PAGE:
hockey day in haute-savoie

Chamonix Sept: Under snowy peaks in France’s southeastern Auvergne-Rhône-Alpes region, Chamonix hosted the first Winter Olympics in 1924, whereat Canada defended the hockey gold medal it had won at the summer games in 1920. Pictured here in January of 1923 is the local Chamonix team, featuring their business-casual goaltender. No names, I’m sorry to say, are included in the archival records. (Image: Bibliothèque nationale de France)

parc puck

Good Woods: A defender to bamboozle, a stretch of open ice beyond, a goaltender at the ready … but no updates, I’m afraid, on how this rush went on Saturday, February 16, 1929, or what the final score was, or who the teams were. All I can tell you is where this well-attended scene unfolded, and that’s on the ice of Lac de Saint-Mandé in the Bois de Vincennes, on the eastern edge of Paris. (Image: Agence Rol, Bibliothèque nationale de France)

winterspiele 1936: because goals win games we are forced to swallow the bitter pill

Best British: Great Britain’s championship team pose on Riessersee, the Bavarian lake south of Garmisch-Partenkirchen where many of the Olympic hockey games were played in 1936.

“Credit must be given to England,” Albert Pudas wrote, even if, well, Canada had more of the puck, handled it in a wilier way, skated faster, more efficiently, looked better, and generally — let’s be honest — deserved to win.

It was on a Tuesday of this very date in 1936 that disaster befell Canadian hockey, which is to say Canada, i.e. every one of us was diminished that day, 85 years ago, whether we know it or not, despite our (many of us) not having been born at the time. That was the day that for the first time ever, Canada lost an Olympic hockey game, falling 2-1 to the upstart team from (of all places) Great Britain at the 1936 wintry games in Garmisch-Partenkirchen, Germany. Chirp Brenchley scored the winner, late in the game, beating Canadian goaltender Dinty Moore.

The world didn’t end, as it turned out, but Canada did end up having to settle for silver when the Olympic tournament reached its dismal end, with the British taking the gold.

Pudas, the Canadian coach, was filing dispatches from Germany to newspapers at home. His terse review of his team’s defeat at British hands reflected the general Canadian view: it wasn’t so much a loss as a non-win, and really ought to have counted in Canada’s favour, by almost every measure, other than the one used to determine the outcome of competitive team sports.

“The Canadians had easily 80 per cent of the play,” he explained. “The English, although fast-skating, cannot be considered the equal of the Canucks, but because goals win games we are forced to swallow the bitter pill.”

bill fitsell, 1923—2020

Cold Comfort: Bill Fitsell, left,  in the blues of his beloved Maple Leaf, hands on knees à la Charlie Conacher, out on the ice in Lindsay, Ontario, in the early 1930s.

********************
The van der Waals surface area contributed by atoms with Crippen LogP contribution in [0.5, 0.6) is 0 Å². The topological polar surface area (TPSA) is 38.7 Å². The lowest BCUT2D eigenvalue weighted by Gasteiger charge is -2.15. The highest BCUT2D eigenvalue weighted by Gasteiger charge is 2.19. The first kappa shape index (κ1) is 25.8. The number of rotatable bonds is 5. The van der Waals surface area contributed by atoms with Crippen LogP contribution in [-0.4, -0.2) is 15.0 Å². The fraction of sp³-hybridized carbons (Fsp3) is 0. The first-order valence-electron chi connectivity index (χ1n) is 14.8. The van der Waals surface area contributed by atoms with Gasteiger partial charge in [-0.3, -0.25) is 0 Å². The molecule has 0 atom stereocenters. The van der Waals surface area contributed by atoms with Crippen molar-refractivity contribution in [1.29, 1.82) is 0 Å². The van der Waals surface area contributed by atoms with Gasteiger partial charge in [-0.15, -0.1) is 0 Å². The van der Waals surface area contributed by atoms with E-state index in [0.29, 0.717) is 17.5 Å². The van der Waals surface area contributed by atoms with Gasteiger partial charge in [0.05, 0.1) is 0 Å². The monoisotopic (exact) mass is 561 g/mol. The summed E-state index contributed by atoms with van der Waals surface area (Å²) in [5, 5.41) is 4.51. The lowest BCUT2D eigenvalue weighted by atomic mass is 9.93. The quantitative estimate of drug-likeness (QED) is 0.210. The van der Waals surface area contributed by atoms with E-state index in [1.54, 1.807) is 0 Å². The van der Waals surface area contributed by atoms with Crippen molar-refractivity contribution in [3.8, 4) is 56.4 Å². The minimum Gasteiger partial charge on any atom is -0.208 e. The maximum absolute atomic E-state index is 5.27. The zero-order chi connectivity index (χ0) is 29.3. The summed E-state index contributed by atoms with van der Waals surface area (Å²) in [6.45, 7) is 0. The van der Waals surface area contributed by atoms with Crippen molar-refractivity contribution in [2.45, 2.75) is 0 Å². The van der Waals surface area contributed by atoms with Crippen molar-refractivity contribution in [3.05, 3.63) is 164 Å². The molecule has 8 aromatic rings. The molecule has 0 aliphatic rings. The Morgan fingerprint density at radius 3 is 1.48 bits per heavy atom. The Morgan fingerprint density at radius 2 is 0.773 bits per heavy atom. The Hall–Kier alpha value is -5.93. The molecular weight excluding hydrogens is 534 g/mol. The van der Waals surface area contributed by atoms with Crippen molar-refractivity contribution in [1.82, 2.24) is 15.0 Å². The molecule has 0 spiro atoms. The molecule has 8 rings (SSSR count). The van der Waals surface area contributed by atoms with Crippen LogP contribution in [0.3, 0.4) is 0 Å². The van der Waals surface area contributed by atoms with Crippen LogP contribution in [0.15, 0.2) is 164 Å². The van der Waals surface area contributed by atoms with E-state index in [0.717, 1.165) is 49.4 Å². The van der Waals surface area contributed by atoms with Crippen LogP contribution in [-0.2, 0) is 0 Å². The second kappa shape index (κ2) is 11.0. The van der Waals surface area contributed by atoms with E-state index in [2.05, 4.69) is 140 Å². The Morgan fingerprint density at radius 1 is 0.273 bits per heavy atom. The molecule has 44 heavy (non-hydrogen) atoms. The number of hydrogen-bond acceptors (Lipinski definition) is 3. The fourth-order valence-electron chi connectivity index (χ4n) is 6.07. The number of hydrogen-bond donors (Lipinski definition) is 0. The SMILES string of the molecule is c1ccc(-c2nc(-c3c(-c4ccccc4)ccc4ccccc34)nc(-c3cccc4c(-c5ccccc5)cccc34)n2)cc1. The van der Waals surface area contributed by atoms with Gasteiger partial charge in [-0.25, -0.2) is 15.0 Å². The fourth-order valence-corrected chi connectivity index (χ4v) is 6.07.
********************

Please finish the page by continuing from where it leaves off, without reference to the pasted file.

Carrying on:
So very saddened, still, by the news that came on Thursday of my friend Bill Fitsell’s death in Kingston, Ontario, at the age of 97. His career was in newspapers, as a reporter, editor, and columnist, and it spanned 55 years. His passion was hockey history: that he pursued in his books and in dozens of other projects that were dear to his heart. One of the latter was the community of fellow travellers that he dreamed up and made real, the Society of International Hockey Research. Last month, writing about the first NHL hockey game that Bill ever attended — that piece is here — I tried to translate his contribution in all that endeavoured into hockey terms. “His calibre,” I ventured, “might be best expressed in a Lady Byng Trophy context: his proficiency at what he does is only exceeded by his good grace and gentlemanly conduct.”

Up today at the SIHR website — here — is a retrospective I wrote of Bill’s life and times.

Working on that, I found a page in my notebook from the fall of 2018 that I’d filled on the train from Kingston back to Toronto after sharing a coffee with Bill.

He’d told me about his dad and the rink he made for his boys in the 1930s in the lot beside the family’s home in Lindsay. As I write in the SIHR piece, there was no minor hockey program there, then, other than what Bill and his friends concocted. “You organized your own teams in those days,” he told. “And of course my team was called the Maple Leafs. I went down and registered us, and we’d play Saturday mornings.”

“We all had different Leaf sweaters,” he remembered. His own version is the one that’s pictured here above, with an authentic Maple Leaf stitched on the front. The stripes, though, at the waist? They weren’t correct, he said, and the collar was a roll-neck, not at all what the genuine Leafs wore — though altogether warmer, Bill told me with a smile, out on the cold January ice.

Incoming: A drawing of Bill’s, Leafs and Rangers, that decorated the cover of one of his childhood scrapbooks.